National Parks conserve and enhance the natural beauty, wildlife and cultural heritage of the world. As well as making wilderness more accessible for the public, national parks also preserve habitats for a varied range of native plants and wildlife.
Currently over 12 percent of the world’s land surface is protected by the borders of national parks and nature reserves. They help detract from pollution in more populated areas of the planet by keeping our environment healthy – and that keeps us healthy too.
I’m pleased to say there are hundreds of national parks in the world and while I do hope to visit most of them during my lifetime the below 8 are ones I’m itching to see!
1 – Serengeti National Park, Tanzania
The name “Serengeti” comes from the Maasai word “Siringet” used to describe the area which means ‘the place where the land runs on forever’. The park covers over 5,700 square miles of grassland plains, savanna, riverine forest and woodlands. The Serengeti, which was recently proclaimed a 7th world wonder, is well known for its annual migration seeing over six million hooves come through the park for fresh grazing every year. In addition to the migration, the park is well know for its other resident wildlife including the Masai lion, African leopard, African bush elephant and eastern black rhinoceros.
2 -Galápagos Islands, Ecuador
The Galápagos is a cluster of volcanic islands in the Pacific Ocean most famous for its unique and fearless wildlife that inspired Charles Darwin’s Theory of Natural Selection. The archipelago consists of 18 main islands, 3 smaller islands and 107 rocks and islets. Being located on a tectonic plate above the Galápagos hotspot, the landscape is constantly evolving. While some of the older islands have now disappeared below the sea the youngest islands, Isabela and Fernandina, are still being formed with the most recent volcanic eruption in April 2009.
3 – Yellowstone National Park, United States
Yellowstone National Park spans an area of over 3,460 square miles comprising of lakes, canyons, rivers and mountain ranges. The park is famous for housing the Caldera volcano, still considered active, which has erupted with great force several times in the last two million years shaping the american landscape as it did. Before being established as a national park in the 1870s, Yellowstone was home to Native Americans for at least 11,000 years. Boasting over 1,100 species of native plants, 2 species of bear, 67 species of mammals, 16 species of fish, 322 species of birds and of course the gray wolf there is nothing else quite like Yellowstone.
4 – Yosemite National Park, United States
Yosemite National Park is located within California’s Sierra Nevada mountains. The name “Yosemite”, meaning “Killer” in Miwok, originally referred to the name of a renegade tribe which was driven out of the area. Before then the area had previously been called “Ahwahnee”, meaning “big mouth” by the local indigenous people. In 1984 the park was designated a World Heritage site and since then it has been celebrated for its spectacular granite cliffs, waterfalls, clear streams and biological diversity. Nearly 95% of the park is conserved as wilderness and the park itself was central in developing the idea of national parks within western society.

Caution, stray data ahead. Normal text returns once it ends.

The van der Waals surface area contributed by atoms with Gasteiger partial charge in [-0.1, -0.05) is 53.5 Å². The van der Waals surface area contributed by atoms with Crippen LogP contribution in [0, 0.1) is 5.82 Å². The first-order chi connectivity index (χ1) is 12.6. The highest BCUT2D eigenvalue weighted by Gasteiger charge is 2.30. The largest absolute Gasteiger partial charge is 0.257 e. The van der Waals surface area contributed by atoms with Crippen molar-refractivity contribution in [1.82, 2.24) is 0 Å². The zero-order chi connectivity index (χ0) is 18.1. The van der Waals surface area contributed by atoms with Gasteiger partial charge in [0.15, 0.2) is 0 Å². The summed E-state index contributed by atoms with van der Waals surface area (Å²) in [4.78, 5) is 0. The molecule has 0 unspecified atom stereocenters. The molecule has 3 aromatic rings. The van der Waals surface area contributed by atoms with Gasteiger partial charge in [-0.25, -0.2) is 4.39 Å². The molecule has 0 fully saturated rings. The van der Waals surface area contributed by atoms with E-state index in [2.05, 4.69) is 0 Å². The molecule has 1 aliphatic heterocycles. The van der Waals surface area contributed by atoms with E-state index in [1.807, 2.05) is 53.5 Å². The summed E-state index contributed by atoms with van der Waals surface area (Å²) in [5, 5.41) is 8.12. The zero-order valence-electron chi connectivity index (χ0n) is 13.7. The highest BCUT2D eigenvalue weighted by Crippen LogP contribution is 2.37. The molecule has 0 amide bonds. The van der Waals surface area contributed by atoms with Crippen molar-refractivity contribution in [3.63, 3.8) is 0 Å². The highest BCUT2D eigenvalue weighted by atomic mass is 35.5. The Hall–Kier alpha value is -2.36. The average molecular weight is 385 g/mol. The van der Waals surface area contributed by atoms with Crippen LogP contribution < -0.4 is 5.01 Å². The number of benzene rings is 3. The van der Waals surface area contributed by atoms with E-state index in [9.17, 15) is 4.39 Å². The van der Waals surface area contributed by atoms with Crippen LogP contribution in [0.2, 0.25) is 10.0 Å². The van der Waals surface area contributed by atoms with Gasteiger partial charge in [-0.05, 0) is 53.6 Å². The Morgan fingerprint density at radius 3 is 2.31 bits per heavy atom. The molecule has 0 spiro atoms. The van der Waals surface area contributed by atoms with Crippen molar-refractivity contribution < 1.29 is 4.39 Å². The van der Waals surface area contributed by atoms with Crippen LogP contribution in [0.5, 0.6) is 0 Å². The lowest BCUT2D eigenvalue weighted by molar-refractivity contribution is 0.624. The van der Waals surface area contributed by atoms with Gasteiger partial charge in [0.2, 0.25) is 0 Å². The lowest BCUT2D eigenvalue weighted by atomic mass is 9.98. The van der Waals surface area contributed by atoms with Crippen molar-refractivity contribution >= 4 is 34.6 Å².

5 – Grand Canyon National Park, United States
The Grand Canyon National Park is located in northwestern Arizona. The park’s central feature is the Grand Canyon, a gorge of the Colorado River considered to be one of the seven natural wonders of the world. The Grand Canyon was officially established as a national park in 1919, although the landmark had been well known to Americans for over thirty years prior to this. For thousands of years, the area has been continuously inhabited by Native Americans, who have built settlements within the canyon and its many caves. The Pueblo people considered the Grand Canyon a holy site and made pilgrimages to it.
6 – Torres Del Paine National Park, Chile
Torres del Paine National Park is home to mountains, glaciers, lakes and rivers in southern Chilean Patagonia near the Andes. The name of the park roughly translates to “Towers of Blue” referencing to the Cordillera del Paine (seen in the picture above) – three substancial rock towers. ‘Torres’ is Spanish for ‘Towers’ and ‘Paine’ is an old indigenous word for the colour blue. The park borders Bernardo O’Higgins National Park to the west and the Los Glaciares National Park to the North in Argentina making it the perfect place to go for any of you uber trekkers out there who want to experience all three.
7 – Kruger National Park, South Africa
One of my South African friends goes back to Kruger every year and each time, takes the most stunning photos – capturing the beautiful wildlife. This National Park covers just over 7,520 square miles in South Africa and is renowned for its Safari. Parts of this park have been protected by the government of South Africa since the 1890s and it was established as a national park in the late 1920s – South Africa’s first. Kruger offers unspoiled wilderness with one of the most unique wildlife experiences achievable through the many game reserves that operate within the park.
8 – Banff National Park, Canada
Banff National Park covers over 2,560 square miles of valleys, mountains, glaciers, forests, meadows and rivers located in between Alberta and British Columbia. The park has a humble beginning – in the early 1880s, three Canadian Pacific Railway construction workers stumbled across a cave containing hot springs on the east slopes of Alberta’s Rocky Mountains. Banff National Park soon became Canada’s first ever national park and the world’s third.
Are there any national parks you’ve been to or that you’d recommend looking at?